ePatha Software, LLC



Developer of Java™ based:

    web applications using JSP, SSL & Tomcat

    down-loadable Java™ Swing applications

    independent client-server applications

    integrated client-web applications

While the expression, "there is more than one way to skin a cat" is true, it is both horrific and disgusting. So let's instead say there are various methods to implement a computer application. At ePatha software we have used them all, because each has benefits and restrictions. Below these methods are discussed and illustrated.

web applications

pros

Since every computer user has access to a web browser of some kind, a web application gives your application basic access to every user and changes to your served pages are all centrally implemented.

cons

You must incorporate other functionality like Javascript (examples), Flash™ or Java Server Pages (JSP) to create dynamic presentations or obtain useful user input. In addition, there are often browser inconsistencies which may require conditional use statements.
Also, data transmissions between the user's browser and your server are readable by others, unless the data is encrypted by a Secure Socket Layer (SSL), which requires additional server administration.

example

In this application segment, created for GoCampaigns Inc., the user has access to customer information via SSL after a password protected login. Here the customer's data can be altered, deleted, or added to and all communication with the server process is encrypted.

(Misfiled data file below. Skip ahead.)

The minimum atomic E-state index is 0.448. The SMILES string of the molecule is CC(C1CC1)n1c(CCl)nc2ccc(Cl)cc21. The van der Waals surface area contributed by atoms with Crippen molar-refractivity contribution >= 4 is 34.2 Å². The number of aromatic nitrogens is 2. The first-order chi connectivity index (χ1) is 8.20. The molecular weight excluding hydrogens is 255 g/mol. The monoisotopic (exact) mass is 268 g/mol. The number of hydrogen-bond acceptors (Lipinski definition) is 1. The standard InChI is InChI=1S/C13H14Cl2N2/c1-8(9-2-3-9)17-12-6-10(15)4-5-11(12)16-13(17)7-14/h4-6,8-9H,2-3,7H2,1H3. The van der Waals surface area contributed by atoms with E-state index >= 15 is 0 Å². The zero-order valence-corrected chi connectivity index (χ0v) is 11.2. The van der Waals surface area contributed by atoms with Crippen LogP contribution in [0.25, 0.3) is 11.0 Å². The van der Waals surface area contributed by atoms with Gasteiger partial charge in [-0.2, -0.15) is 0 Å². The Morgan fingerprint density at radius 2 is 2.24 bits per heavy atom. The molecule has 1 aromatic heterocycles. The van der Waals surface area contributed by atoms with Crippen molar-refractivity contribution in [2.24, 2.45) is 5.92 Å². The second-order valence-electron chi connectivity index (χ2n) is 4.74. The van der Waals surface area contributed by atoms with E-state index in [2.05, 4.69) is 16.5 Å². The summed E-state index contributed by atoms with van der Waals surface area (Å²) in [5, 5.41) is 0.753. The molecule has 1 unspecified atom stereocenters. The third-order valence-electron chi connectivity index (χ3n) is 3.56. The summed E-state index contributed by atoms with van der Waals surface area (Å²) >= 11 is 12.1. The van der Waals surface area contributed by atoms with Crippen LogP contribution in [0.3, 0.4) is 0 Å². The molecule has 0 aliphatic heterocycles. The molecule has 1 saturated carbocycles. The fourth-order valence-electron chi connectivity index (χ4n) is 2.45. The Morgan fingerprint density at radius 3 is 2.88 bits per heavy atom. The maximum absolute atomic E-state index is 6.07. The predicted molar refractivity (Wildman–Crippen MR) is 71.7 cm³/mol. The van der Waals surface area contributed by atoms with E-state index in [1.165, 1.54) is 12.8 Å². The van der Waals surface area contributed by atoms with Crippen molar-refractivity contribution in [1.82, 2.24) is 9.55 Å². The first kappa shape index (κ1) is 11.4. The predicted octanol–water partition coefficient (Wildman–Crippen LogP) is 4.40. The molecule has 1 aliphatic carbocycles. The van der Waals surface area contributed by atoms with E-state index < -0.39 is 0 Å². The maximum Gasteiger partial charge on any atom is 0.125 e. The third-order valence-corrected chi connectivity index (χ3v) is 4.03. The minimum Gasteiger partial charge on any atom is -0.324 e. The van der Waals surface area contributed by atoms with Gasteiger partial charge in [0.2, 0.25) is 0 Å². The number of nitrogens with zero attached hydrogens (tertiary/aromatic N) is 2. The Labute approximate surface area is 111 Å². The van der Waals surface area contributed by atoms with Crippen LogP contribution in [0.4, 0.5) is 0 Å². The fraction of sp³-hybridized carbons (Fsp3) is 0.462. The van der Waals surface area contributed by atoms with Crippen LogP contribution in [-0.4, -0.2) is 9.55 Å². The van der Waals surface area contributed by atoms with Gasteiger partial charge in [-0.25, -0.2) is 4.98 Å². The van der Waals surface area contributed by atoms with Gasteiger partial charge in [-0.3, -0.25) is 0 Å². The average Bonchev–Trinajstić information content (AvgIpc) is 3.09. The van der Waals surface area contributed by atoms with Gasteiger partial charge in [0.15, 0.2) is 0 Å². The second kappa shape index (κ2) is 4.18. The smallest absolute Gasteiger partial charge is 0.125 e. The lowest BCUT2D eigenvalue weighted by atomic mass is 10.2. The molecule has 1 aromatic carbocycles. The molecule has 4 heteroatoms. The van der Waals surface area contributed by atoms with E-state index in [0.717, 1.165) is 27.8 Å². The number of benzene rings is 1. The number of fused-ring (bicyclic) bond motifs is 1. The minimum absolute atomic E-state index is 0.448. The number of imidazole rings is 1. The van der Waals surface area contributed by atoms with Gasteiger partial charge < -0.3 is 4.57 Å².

The application is built using JSP's which communicate with a server based programs run via Tomcat (an open source tool to process JSP interaction).


down-loadable applications

pros

Since all user data hosting is local it is extremely secure and it does not require internet access. It is also operationally faster and capable of more intricate window decorations and interactions.

cons

It must be downloaded and installed on the user's computer.
Separate versions may be required for different operating systems.
Updates are not automatically propagated as they are with browser based applications.

example

This application (ePatha License Manager) is built using 100% Java™ Swing and requires no other facilities.


client-server applications

pros

User data can be hosted either locally or on your server via the internet. The user interface is not dependent on a browser or its plug-ins, so more intricate window decorations and interactions are possible.

cons

It must be downloaded and installed on the user's computer.
Separate versions may be required for different operating systems.
Updates are not automatically propagated as they are with browser based applications.
Also data transferred over the internet is not encrypted by default, so, if used, it must be done independently.

example

This application (part of LeadMiner™) is built using 100% Java Swing and Java server facilities. All the information in this window was transferred from the server dynamically, on-demand.


integrated client-web applications

pros

This application method has the best of both web and client-server features, because it employs whichever methods works best, as required.

cons

Since both web and client-server methods are being used, it also has the worst of both worlds.

example

This application (also part of LeadMiner™) is built using 100% Java™ Swing and Java™ server facilities. Here the information was sent via the client-server method and then, at the appropriate time, the client told the web browser to start an SSL session where the user could pay for the service. Then, when the service was paid for, the server would tell the client that the data could now be accessed.





updated March 17, 2010        contact       principal       License Manager™       Javascript gadgets